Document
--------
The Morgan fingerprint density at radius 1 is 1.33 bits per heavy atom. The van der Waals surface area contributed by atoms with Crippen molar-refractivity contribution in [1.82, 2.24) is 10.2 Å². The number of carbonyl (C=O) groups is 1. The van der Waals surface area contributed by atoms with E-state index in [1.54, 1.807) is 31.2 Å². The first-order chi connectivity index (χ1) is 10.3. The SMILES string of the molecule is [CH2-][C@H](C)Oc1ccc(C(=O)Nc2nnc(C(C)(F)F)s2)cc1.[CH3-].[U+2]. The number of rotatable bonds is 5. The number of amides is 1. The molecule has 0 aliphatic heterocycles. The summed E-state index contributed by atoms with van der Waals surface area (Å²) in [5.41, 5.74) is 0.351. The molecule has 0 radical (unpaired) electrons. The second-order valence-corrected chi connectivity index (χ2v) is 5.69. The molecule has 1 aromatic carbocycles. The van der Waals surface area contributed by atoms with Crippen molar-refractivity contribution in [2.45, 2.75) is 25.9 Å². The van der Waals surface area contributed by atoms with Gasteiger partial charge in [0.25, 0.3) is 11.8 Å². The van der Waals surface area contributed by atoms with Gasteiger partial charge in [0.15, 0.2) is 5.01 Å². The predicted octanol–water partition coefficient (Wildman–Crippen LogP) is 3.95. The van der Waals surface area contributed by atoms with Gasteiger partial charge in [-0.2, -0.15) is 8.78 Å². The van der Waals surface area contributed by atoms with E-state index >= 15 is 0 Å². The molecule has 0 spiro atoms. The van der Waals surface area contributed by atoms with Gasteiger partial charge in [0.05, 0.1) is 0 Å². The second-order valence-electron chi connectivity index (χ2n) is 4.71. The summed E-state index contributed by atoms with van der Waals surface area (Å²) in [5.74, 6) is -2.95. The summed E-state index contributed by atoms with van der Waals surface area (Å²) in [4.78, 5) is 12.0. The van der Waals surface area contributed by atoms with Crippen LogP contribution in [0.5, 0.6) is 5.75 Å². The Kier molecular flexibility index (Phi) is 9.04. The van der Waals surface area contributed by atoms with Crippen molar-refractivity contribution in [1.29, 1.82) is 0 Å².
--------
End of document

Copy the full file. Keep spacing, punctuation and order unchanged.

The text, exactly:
The Morgan fingerprint density at radius 1 is 1.33 bits per heavy atom. The van der Waals surface area contributed by atoms with Crippen molar-refractivity contribution in [1.82, 2.24) is 10.2 Å². The number of carbonyl (C=O) groups is 1. The van der Waals surface area contributed by atoms with E-state index in [1.54, 1.807) is 31.2 Å². The first-order chi connectivity index (χ1) is 10.3. The SMILES string of the molecule is [CH2-][C@H](C)Oc1ccc(C(=O)Nc2nnc(C(C)(F)F)s2)cc1.[CH3-].[U+2]. The number of rotatable bonds is 5. The number of amides is 1. The molecule has 0 aliphatic heterocycles. The summed E-state index contributed by atoms with van der Waals surface area (Å²) in [5.41, 5.74) is 0.351. The molecule has 0 radical (unpaired) electrons. The second-order valence-corrected chi connectivity index (χ2v) is 5.69. The molecule has 1 aromatic carbocycles. The van der Waals surface area contributed by atoms with Crippen molar-refractivity contribution in [2.45, 2.75) is 25.9 Å². The van der Waals surface area contributed by atoms with Gasteiger partial charge in [0.25, 0.3) is 11.8 Å². The van der Waals surface area contributed by atoms with Gasteiger partial charge in [0.15, 0.2) is 5.01 Å². The predicted octanol–water partition coefficient (Wildman–Crippen LogP) is 3.95. The van der Waals surface area contributed by atoms with Gasteiger partial charge in [-0.2, -0.15) is 8.78 Å². The van der Waals surface area contributed by atoms with E-state index >= 15 is 0 Å². The molecule has 0 spiro atoms. The van der Waals surface area contributed by atoms with Gasteiger partial charge in [0.05, 0.1) is 0 Å². The second-order valence-electron chi connectivity index (χ2n) is 4.71. The summed E-state index contributed by atoms with van der Waals surface area (Å²) in [5.74, 6) is -2.95. The summed E-state index contributed by atoms with van der Waals surface area (Å²) in [4.78, 5) is 12.0. The van der Waals surface area contributed by atoms with Crippen LogP contribution in [0.5, 0.6) is 5.75 Å². The Kier molecular flexibility index (Phi) is 9.04. The van der Waals surface area contributed by atoms with Crippen molar-refractivity contribution in [1.29, 1.82) is 0 Å².